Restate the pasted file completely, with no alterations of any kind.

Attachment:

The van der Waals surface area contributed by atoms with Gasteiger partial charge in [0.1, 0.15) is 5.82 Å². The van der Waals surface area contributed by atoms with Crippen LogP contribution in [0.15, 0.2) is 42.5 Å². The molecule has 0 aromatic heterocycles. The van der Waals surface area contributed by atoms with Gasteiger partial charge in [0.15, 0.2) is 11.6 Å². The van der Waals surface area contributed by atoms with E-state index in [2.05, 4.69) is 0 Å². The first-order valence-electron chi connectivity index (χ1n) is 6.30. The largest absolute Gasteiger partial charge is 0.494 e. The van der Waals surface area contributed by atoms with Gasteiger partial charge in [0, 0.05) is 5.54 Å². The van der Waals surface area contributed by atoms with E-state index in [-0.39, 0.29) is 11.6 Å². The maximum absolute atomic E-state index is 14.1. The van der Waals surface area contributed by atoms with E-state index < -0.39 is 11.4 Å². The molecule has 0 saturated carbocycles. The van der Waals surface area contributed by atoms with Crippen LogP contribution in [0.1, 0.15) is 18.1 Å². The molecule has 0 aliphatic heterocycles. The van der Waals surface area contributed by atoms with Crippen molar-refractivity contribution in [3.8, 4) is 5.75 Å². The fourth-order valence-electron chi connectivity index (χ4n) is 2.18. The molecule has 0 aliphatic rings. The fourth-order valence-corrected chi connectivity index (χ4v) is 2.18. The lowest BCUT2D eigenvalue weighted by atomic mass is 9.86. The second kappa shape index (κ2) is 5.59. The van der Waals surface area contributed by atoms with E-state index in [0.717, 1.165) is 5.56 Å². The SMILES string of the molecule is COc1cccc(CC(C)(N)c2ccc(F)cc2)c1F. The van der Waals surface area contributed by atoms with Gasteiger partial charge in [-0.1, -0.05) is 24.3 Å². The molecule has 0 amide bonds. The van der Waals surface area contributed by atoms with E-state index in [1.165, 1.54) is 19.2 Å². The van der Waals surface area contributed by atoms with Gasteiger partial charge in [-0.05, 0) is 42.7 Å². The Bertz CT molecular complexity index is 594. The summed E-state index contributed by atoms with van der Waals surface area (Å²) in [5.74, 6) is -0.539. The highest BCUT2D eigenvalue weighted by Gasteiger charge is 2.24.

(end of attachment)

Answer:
The van der Waals surface area contributed by atoms with Gasteiger partial charge in [0.1, 0.15) is 5.82 Å². The van der Waals surface area contributed by atoms with Crippen LogP contribution in [0.15, 0.2) is 42.5 Å². The molecule has 0 aromatic heterocycles. The van der Waals surface area contributed by atoms with Gasteiger partial charge in [0.15, 0.2) is 11.6 Å². The van der Waals surface area contributed by atoms with E-state index in [2.05, 4.69) is 0 Å². The first-order valence-electron chi connectivity index (χ1n) is 6.30. The largest absolute Gasteiger partial charge is 0.494 e. The van der Waals surface area contributed by atoms with Gasteiger partial charge in [0, 0.05) is 5.54 Å². The van der Waals surface area contributed by atoms with E-state index in [-0.39, 0.29) is 11.6 Å². The maximum absolute atomic E-state index is 14.1. The van der Waals surface area contributed by atoms with E-state index < -0.39 is 11.4 Å². The molecule has 0 saturated carbocycles. The van der Waals surface area contributed by atoms with Crippen LogP contribution in [0.1, 0.15) is 18.1 Å². The molecule has 0 aliphatic heterocycles. The van der Waals surface area contributed by atoms with Crippen molar-refractivity contribution in [3.8, 4) is 5.75 Å². The fourth-order valence-electron chi connectivity index (χ4n) is 2.18. The molecule has 0 aliphatic rings. The fourth-order valence-corrected chi connectivity index (χ4v) is 2.18. The lowest BCUT2D eigenvalue weighted by atomic mass is 9.86. The second kappa shape index (κ2) is 5.59. The van der Waals surface area contributed by atoms with E-state index in [0.717, 1.165) is 5.56 Å². The SMILES string of the molecule is COc1cccc(CC(C)(N)c2ccc(F)cc2)c1F. The van der Waals surface area contributed by atoms with Gasteiger partial charge in [-0.1, -0.05) is 24.3 Å². The molecule has 0 amide bonds. The van der Waals surface area contributed by atoms with E-state index in [1.165, 1.54) is 19.2 Å². The van der Waals surface area contributed by atoms with Gasteiger partial charge in [-0.05, 0) is 42.7 Å². The Bertz CT molecular complexity index is 594. The summed E-state index contributed by atoms with van der Waals surface area (Å²) in [5.74, 6) is -0.539. The highest BCUT2D eigenvalue weighted by Gasteiger charge is 2.24.